Study Design: Narrative review. Objectives: To discuss the relationship between degenerative cervical myelopathy (DCM) and vitamin B12 deficiency. Specifically, it is the aim to outline the rational for future research into assessment and therapeutic optimization of vitamin B12 in the treatment of DCM. Methods: Literature review. Results: DCM is the commonest cause of spinal cord impairment, with an average age of presentation in the sixth decade. Patients at this age have also been reported to have a high prevalence of vitamin B12 deficiency, with estimates of up to 20% in the elderly. Vitamin B12 deficiency can result in subacute combined degeneration of the spinal cord (SACD), and several case reports have pointed to patients with both DCM and SACD. Both SACD and reversible compressive injury due to DCM necessitate remyelination in the spinal cord, a process that requires adequate vitamin B12 levels. Basic science research on nerve crush injuries have shown that vitamin B12 levels are altered after nerve injury and that vitamin B12 along with dexamethasone or nonsteroidal anti-inflammatory drugs can reduce Wallerian degeneration. Furthermore, it has been suggested that a combination of B-vitamins can reduce glutamate-induced neurotoxicity. Conclusions: Given the high prevalence of clinical and subclinical vitamin B12 deficiency in the elderly, the role of vitamin B12 in myelination, and vitamin B12 deficiency as a differential diagnosis of DCM, it is important to investigate what role vitamin B12 levels play in patients with DCM in terms of baseline neurological function and whether optimization of vitamin B12 levels can improve surgical outcome. Furthermore, the routine assessment of vitamin B12 levels in patients considered for DCM surgery should be considered.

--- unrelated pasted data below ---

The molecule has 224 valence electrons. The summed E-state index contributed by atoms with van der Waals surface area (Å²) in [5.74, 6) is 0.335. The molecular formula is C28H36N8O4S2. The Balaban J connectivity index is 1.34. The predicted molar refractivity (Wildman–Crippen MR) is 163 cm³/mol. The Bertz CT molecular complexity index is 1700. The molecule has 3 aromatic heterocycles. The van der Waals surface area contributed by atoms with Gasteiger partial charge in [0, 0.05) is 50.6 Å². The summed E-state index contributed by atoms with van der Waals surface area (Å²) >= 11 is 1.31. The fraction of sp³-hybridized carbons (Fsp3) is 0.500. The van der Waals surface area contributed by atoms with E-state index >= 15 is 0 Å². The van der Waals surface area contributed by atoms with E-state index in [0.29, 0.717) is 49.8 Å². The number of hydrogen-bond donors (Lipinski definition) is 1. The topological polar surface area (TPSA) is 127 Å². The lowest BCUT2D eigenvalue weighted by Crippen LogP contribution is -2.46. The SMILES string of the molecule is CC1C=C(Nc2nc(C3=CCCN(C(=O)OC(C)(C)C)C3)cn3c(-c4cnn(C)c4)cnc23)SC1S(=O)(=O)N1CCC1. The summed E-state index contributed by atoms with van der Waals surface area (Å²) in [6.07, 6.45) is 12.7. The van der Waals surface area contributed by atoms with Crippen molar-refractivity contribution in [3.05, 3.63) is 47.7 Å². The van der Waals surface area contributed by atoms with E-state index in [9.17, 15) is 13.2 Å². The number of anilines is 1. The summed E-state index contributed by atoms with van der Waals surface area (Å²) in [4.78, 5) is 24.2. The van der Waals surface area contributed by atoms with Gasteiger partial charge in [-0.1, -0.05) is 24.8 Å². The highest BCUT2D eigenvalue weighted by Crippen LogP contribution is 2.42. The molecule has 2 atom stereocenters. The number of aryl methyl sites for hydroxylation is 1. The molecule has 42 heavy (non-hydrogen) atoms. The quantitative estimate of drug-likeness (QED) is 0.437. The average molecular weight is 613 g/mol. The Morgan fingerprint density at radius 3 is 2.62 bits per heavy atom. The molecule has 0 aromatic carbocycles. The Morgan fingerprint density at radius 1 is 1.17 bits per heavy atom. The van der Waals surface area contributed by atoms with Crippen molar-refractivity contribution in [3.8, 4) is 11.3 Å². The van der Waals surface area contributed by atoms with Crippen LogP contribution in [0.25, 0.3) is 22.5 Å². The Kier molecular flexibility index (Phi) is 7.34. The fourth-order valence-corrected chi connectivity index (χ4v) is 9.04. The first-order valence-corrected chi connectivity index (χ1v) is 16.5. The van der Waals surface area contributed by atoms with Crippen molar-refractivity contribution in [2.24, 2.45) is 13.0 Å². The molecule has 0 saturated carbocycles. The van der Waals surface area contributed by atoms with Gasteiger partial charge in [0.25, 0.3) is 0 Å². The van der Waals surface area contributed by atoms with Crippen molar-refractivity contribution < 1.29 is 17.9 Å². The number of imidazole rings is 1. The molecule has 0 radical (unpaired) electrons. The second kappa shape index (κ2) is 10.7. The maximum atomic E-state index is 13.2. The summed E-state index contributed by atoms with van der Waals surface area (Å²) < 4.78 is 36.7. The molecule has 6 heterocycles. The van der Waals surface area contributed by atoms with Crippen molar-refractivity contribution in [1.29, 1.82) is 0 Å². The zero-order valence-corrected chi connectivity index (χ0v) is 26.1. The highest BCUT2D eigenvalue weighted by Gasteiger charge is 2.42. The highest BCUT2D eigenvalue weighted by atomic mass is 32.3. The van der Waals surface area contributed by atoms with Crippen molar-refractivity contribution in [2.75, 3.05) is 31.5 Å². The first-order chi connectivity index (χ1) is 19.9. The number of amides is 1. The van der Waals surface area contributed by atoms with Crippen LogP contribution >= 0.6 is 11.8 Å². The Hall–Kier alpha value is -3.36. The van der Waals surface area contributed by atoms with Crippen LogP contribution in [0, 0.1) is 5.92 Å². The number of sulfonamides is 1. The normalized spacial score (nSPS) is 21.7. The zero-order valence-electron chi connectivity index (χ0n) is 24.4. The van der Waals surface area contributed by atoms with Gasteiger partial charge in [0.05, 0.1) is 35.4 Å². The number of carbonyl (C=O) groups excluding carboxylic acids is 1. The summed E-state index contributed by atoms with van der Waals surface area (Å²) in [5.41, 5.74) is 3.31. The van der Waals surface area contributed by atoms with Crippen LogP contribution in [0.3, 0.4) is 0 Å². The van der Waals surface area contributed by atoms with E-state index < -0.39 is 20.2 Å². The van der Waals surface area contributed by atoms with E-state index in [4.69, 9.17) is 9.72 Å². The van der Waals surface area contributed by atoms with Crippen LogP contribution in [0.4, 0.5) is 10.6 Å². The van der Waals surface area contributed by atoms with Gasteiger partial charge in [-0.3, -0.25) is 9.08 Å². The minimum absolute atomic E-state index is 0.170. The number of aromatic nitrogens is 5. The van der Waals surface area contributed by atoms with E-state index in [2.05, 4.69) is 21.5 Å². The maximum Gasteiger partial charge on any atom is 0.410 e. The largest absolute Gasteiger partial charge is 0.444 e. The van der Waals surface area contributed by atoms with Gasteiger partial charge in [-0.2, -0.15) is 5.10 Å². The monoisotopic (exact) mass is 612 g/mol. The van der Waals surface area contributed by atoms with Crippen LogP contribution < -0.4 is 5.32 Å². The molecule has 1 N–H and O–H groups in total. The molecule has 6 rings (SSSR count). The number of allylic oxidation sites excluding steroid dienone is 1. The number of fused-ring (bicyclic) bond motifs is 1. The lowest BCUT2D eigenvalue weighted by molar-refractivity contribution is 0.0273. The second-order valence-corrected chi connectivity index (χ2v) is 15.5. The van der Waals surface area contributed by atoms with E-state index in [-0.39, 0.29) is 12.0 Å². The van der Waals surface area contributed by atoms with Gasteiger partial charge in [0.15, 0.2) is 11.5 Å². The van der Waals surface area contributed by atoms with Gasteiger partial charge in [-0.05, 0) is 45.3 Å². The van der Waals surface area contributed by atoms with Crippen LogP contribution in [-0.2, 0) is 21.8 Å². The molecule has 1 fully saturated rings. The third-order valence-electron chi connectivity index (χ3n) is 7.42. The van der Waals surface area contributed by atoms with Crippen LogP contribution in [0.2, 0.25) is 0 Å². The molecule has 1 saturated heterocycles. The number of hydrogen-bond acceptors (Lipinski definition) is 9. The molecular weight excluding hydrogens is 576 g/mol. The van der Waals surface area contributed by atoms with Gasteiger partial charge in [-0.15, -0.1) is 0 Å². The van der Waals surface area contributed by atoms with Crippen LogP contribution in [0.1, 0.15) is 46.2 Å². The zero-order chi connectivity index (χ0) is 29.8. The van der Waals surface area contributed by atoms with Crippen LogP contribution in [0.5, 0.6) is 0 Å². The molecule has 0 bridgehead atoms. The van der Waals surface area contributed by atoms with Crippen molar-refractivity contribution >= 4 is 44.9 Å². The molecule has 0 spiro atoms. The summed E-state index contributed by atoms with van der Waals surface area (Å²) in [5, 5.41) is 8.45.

- nitrous oxide
- spinal cord
- subacute combined degeneration
ASJC Scopus subject areas
- Orthopedics and Sports Medicine
- Clinical Neurology